The Chinese have readily suspended various military visits, exchanges, and other defense contacts after the 1999 Belgrade Embassy bombing, the EP-3 collision, and in retaliation for the announcement of major U.S. arms sales to Taiwan. Most recently, Beijing froze U.S.-Chinese defense cooperation for the remainder of the Bush administration after the White House notified Congress in October 2008 of its plans to sell Taiwan $6.5 billion in military equipment, the largest U.S. arms sale to Taiwan in history. The Chinese government canceled high-level defense visits, refused to allow U.S. Navy ships to make calls at China’s ports, and suspended meetings on humanitarian assistance, disaster relief, and WMD nonproliferation—effectively canceling or suspending almost a dozen China-U.S. military exchange programs (The Associated Press, March 11). The Chinese authorities have also denied permission for U.S. Navy ships to visit Hong Kong on other occasions, including several times in late 2007, without providing a formal explanation for the refusals (Los Angeles Times, November 29, 2007).

Accidents have also disrupted Sino-American military exchanges. The mistaken U.S. bombing of the Chinese Embassy in Belgrade in May 1999 led the Chinese to drastically curtail military contacts. The Chinese government suspended bilateral talks on international security issues (such as arms control and nonproliferation), human rights, and other subjects of concern to various U.S. government agencies. Chinese authorities also froze all Sino-American military exchanges and stopped authorizing U.S. Navy port calls in Chinese ports, including to Hong Kong [8]. They soon forbade American military aircraft from landing in Hong Kong as well [9]. Similarly, the April 2001 crisis resulting from the EP-3 collision discouraged the new Bush administration from attempting to reinvigorate military ties.

Another complication arises from the Chinese fear that improved transparency could provide U.S. military intelligence with insights into Beijing’s defense vulnerabilities. Concealing China’s military assets and plans complicates foreign military efforts to identify Chinese military targets or respond effectively to Chinese defense programs. Beijing’s reluctance to reduce uncertainty regarding their military doctrine and capabilities had perhaps its greatest impact on the U.S.-led efforts to establish ties with China’s nuclear weapons establishment. Until now, however, Chinese leaders have eschewed detailed transparency measures that would facilitate the ability of the United States to locate and destroy China’s strategic and conventional weapons [10]. Despite occasional interactions between U.S. officers and members of the Chinese Second Artillery, which has responsibility for China’s strategic forces, the Chinese defense community has been perennially averse to allowing a Sino-American dialogue between their strategic forces. In addition to not wanting to draw attention to their strategic build-up, Chinese officials worry about exposing vulnerabilities to a potential foe, particularly given U.S. efforts to develop ballistic missile defenses, robust offensive nuclear forces, and even conventional precision-strike munitions, which could target China’s strategic forces as well as their command and control systems.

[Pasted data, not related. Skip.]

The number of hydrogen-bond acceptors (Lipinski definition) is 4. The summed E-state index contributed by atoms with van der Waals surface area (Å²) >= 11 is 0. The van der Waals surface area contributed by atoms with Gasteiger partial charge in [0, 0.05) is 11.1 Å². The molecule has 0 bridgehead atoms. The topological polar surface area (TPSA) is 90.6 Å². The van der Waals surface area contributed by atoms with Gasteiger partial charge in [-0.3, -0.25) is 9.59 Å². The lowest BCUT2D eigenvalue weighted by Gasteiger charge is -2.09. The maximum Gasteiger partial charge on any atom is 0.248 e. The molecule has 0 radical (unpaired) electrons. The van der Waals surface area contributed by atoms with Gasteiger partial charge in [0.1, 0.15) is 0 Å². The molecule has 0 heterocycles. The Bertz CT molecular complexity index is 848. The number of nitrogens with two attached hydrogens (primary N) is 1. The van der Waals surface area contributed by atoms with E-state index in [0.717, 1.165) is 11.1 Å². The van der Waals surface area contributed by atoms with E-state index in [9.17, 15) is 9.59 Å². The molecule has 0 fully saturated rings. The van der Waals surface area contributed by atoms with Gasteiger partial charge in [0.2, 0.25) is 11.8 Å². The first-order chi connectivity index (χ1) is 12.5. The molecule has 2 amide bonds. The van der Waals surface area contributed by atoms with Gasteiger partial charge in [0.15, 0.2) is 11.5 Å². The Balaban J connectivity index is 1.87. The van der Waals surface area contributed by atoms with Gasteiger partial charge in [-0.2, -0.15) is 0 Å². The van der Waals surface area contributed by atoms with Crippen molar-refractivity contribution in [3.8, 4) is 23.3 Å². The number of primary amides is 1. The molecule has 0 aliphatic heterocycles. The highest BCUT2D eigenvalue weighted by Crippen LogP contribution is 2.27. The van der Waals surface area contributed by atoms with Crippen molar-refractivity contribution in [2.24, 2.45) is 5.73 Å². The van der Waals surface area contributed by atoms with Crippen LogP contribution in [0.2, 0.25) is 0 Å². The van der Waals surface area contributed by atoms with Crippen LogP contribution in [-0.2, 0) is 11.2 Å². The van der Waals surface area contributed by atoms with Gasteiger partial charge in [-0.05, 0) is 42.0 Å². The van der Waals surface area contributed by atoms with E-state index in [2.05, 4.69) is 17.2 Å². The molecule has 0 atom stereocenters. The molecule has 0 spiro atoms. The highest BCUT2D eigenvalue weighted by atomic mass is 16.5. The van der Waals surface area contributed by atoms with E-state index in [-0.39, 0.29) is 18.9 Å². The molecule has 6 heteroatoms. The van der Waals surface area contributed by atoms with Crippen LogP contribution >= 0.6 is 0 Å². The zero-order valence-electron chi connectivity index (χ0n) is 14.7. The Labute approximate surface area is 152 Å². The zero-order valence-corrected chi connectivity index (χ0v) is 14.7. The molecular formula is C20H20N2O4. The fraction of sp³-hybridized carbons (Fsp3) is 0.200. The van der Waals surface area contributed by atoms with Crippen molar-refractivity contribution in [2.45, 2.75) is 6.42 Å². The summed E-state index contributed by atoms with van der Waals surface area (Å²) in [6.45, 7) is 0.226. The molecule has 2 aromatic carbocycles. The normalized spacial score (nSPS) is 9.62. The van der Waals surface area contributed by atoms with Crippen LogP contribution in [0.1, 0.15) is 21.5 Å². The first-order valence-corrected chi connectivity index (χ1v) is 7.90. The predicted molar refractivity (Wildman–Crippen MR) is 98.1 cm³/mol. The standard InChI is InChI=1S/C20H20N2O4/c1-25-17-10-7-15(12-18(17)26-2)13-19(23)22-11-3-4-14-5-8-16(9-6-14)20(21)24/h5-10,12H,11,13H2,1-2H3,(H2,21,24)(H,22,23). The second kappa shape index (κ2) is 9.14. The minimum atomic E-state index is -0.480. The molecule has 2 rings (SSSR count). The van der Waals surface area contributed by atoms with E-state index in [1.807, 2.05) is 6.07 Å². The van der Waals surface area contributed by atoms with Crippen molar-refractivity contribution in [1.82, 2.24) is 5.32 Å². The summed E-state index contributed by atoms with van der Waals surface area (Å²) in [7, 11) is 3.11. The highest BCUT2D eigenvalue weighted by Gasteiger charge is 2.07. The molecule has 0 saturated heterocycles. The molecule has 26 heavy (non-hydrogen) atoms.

In April 2006, Presidents Bush and Hu agreed to undertake a bilateral strategic nuclear dialogue to promote mutual confidence and understanding. Nonetheless, little progress ensued. At a June 2008 conference in Beijing involving Chinese and American strategic experts, the Chinese participants, which included influential members of the Beijing arms control community, made clear their aversion to strategic transparency. Although the attendees acknowledged China’s need to provide additional data about its  conventional forces and defense budget, they argued that making China’s nuclear capabilities more transparent would only harm their country’s security given the vulnerability of its small nuclear force to a decapitating American first-strike. Instead, they argued that the uncertainty enhanced strategic stability by effectively deterring such an attack [11]. When then President Bush announced the largest U.S. arms sale to Taiwan in history in October 2008, Beijing suspended the nuclear dialogue for the rest of his administration.